I’ve heard lots of metalheads old and new debating Jason Suecof’s production on “Jupiter,” mainly on account of how “lean” and “modern” it sounds. How do you feel about the album’s final sound?
Shaefer: It’s the craziest sort of purism I have witnessed as an artist. If we would have recorded it on a 16-track analog, people then would have said it sounded awful. I personally love the production – it’s crisp, clean and super hot.
Our music has always been full of little things that sometimes were buried beneath the burden of not being able to capture it correctly on tape. Those days are gone, and I think that is why “Jupiter” might be alarming for people accustomed to our older stuff. They suddenly thought they had our band all figured out and now the production has created even more to listen to. It might be a bit overwhelming at first.
How does “Jupiter” stack up against Atheist’s trilogy of albums from the late 1980s and early 1990s?
Shaefer: It’s an important step in our evolution as a band. It’s not a continuation of “Elements” as much as it is of “Unquestionable Presence.” We truly picked up where we left off, for better or worse. I think in five years when I look at this album in the batch of albums, it will be one of my favorites.
You’ve struggled with carpal tunnel syndrome and tendonitis in the past. Do you still fight against these conditions, and if so, how do they affect your guitar playing?
Shaefer: I do battle with them but it only affects my playing while standing up. I can sit for hours and play and it gives me very little grief. It developed as a result of playing this crazy music while singing and the angle that I was playing. It does not keep me from writing or teaching, it just makes it difficult to play live unless I’m sitting on a stool, which will never happen. I now have two great bookend guitar players who do a fantastic job (Jonathon Thompson and Chris Baker), a positive thing for our live performances. It allows me to connect in a different way to the audience and that’s something I really enjoy.
Following Atheist’s dissolution, you formed a more rock-oriented band named Neurotica and spent nearly a decade away from heavy metal. How do you reflect on those days now?
Shaefer: That was an incredible run – we did three records with the final being for Vince McMahon and the WWE’s label Smackdown Records. It was a different world for me – the money, the promotion and the touring are far different.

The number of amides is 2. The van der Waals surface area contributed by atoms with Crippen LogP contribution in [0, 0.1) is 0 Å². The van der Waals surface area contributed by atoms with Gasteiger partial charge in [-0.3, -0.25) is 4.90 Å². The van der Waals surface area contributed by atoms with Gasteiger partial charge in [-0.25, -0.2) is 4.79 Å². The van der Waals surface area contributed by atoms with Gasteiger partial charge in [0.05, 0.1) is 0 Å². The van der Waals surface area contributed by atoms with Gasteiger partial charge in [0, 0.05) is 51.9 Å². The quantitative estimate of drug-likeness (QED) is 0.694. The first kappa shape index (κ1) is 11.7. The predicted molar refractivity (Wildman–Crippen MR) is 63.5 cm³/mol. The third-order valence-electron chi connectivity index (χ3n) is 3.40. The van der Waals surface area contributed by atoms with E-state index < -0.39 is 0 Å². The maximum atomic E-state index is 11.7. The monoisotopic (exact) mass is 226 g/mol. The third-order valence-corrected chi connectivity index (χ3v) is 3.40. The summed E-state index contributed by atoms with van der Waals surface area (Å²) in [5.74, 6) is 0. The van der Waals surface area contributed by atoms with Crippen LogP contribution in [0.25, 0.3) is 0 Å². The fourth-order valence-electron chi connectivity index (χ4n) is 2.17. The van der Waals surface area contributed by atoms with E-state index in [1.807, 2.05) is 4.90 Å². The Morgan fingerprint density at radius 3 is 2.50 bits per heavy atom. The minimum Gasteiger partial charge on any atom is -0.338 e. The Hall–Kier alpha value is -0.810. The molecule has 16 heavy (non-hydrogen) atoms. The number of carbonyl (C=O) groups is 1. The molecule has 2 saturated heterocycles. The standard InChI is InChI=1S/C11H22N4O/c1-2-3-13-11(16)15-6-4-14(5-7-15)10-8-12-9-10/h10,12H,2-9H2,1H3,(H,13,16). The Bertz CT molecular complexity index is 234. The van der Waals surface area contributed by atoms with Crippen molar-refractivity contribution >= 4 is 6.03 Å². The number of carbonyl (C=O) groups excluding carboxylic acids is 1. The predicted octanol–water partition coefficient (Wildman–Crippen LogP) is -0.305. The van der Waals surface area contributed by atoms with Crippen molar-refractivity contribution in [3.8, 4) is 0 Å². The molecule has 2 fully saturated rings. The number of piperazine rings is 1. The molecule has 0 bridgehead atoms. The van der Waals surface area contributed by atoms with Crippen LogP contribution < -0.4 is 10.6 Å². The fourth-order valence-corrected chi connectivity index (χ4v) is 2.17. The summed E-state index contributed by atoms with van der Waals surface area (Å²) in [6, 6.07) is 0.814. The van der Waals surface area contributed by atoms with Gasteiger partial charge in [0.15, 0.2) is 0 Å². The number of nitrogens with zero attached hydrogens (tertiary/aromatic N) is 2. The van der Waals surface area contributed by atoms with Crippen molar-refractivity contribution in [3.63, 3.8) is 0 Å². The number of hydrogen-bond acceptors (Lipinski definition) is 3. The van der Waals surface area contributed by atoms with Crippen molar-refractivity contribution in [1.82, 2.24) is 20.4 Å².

We got to work with some amazing producers and engineers – Brian Johnson from AC/DC produced our first album “Seed” and Kevin Caveman Shirley did the self-titled record we did in 2002 at the Hit Factory in NYC. We had a blast doing the Ozzfest tour with Rob Zombie and System of a Down that same year.
I learned how to sing properly experimenting with Neurotica. It made me a better performer and allowed me to find a different side of myself that was not allowed to show in the underground metal world as much.
I have also done an acoustic duet with a good friend and musical talent Julia Simms. I had a stoner rock band called Unheard (I love stoner rock) and a post-Neurotica band with some of the other members called Pyroclastic, plus another side-project called Big Machine.
I have always been a fan of many different kinds of music and I just enjoy playing. I don’t care who tells me I am not supposed to do something. I will paint what I choose as an artist.
You also tried out for the lead singer position in Velvet Revolver. Did you ever worry that metalheads would accuse you of “selling out?” Why or why not?
Shaefer: Initially I sent the Neurotica record to Slash (Velvet Revolver’s guitarist) and he called me three days later and said he and Duff McKagan (the group’s bassist) liked what they heard from my voice so they sent me three tunes to write for. I did just that and they called me back and brought me to Los Angeles to write and rehearse. They had been looking through 650 singers before getting to me. I hit it off well with Slash and we wrote some cool music together, but in the end Scott Weiland got the gig. It was amazing being able to cross to the other side and jam with what is really The Rolling Stones of our generation. I’ve got nothing but great things to say about all those guys.
I don’t worry about accusations of “selling out.” No one is going to tell me that if Slash calls them and asks them to sing on a tune, or if Brian Johnson from AC/DC asks you to sing some tunes he wrote, that they are not going to sing. I have no regrets – for a death metal guy from Sarasota, Florida, it was a crazy experience for me and I loved it. I enjoy trying to fit myself around situations outside my comfort zone. I highly recommend it to broaden your horizons musically.
What does the future hold for Atheist?
Shaefer: There are lots of great times and music ahead – this is Atheist 2.0 and if “Jupiter” was the “Piece of Time” of a new trilogy, then perhaps the next record is going to be ridiculous. We plan on touring and promoting “Jupiter” for now. We have a lot of places we have yet to go on tour, and we hope to get to those as well. We just want a great appreciation for what’s happening with Atheist and we want to enjoy every second of it.